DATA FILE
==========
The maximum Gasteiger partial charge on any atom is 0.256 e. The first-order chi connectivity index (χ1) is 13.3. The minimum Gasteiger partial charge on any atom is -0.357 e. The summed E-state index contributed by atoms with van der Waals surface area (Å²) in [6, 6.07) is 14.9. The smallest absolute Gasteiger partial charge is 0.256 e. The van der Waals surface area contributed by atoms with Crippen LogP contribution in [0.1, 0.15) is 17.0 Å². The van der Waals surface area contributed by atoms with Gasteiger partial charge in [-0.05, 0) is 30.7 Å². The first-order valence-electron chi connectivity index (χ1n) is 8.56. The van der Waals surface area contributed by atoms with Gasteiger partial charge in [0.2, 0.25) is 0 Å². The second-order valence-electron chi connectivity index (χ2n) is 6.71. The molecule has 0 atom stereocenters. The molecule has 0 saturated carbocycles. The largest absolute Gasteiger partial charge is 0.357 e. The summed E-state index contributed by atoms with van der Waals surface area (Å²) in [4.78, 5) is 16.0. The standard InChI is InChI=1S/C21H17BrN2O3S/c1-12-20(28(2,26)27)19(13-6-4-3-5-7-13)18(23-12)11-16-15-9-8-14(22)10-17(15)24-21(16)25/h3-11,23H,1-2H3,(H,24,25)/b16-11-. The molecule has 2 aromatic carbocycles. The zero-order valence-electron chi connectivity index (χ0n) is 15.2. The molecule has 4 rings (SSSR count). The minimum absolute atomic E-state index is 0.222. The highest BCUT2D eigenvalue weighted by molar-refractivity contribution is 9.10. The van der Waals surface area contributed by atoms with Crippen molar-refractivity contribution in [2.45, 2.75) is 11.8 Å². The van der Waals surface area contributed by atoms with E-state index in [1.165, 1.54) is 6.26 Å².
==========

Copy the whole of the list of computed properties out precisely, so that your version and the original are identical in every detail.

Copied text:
The maximum Gasteiger partial charge on any atom is 0.256 e. The first-order chi connectivity index (χ1) is 13.3. The minimum Gasteiger partial charge on any atom is -0.357 e. The summed E-state index contributed by atoms with van der Waals surface area (Å²) in [6, 6.07) is 14.9. The smallest absolute Gasteiger partial charge is 0.256 e. The van der Waals surface area contributed by atoms with Crippen LogP contribution in [0.1, 0.15) is 17.0 Å². The van der Waals surface area contributed by atoms with Gasteiger partial charge in [-0.05, 0) is 30.7 Å². The first-order valence-electron chi connectivity index (χ1n) is 8.56. The van der Waals surface area contributed by atoms with Gasteiger partial charge in [0.2, 0.25) is 0 Å². The second-order valence-electron chi connectivity index (χ2n) is 6.71. The molecule has 0 atom stereocenters. The molecule has 0 saturated carbocycles. The largest absolute Gasteiger partial charge is 0.357 e. The summed E-state index contributed by atoms with van der Waals surface area (Å²) in [4.78, 5) is 16.0. The standard InChI is InChI=1S/C21H17BrN2O3S/c1-12-20(28(2,26)27)19(13-6-4-3-5-7-13)18(23-12)11-16-15-9-8-14(22)10-17(15)24-21(16)25/h3-11,23H,1-2H3,(H,24,25)/b16-11-. The molecule has 2 aromatic carbocycles. The zero-order valence-electron chi connectivity index (χ0n) is 15.2. The molecule has 4 rings (SSSR count). The minimum absolute atomic E-state index is 0.222. The highest BCUT2D eigenvalue weighted by molar-refractivity contribution is 9.10. The van der Waals surface area contributed by atoms with Crippen molar-refractivity contribution in [2.45, 2.75) is 11.8 Å². The van der Waals surface area contributed by atoms with E-state index in [1.165, 1.54) is 6.26 Å².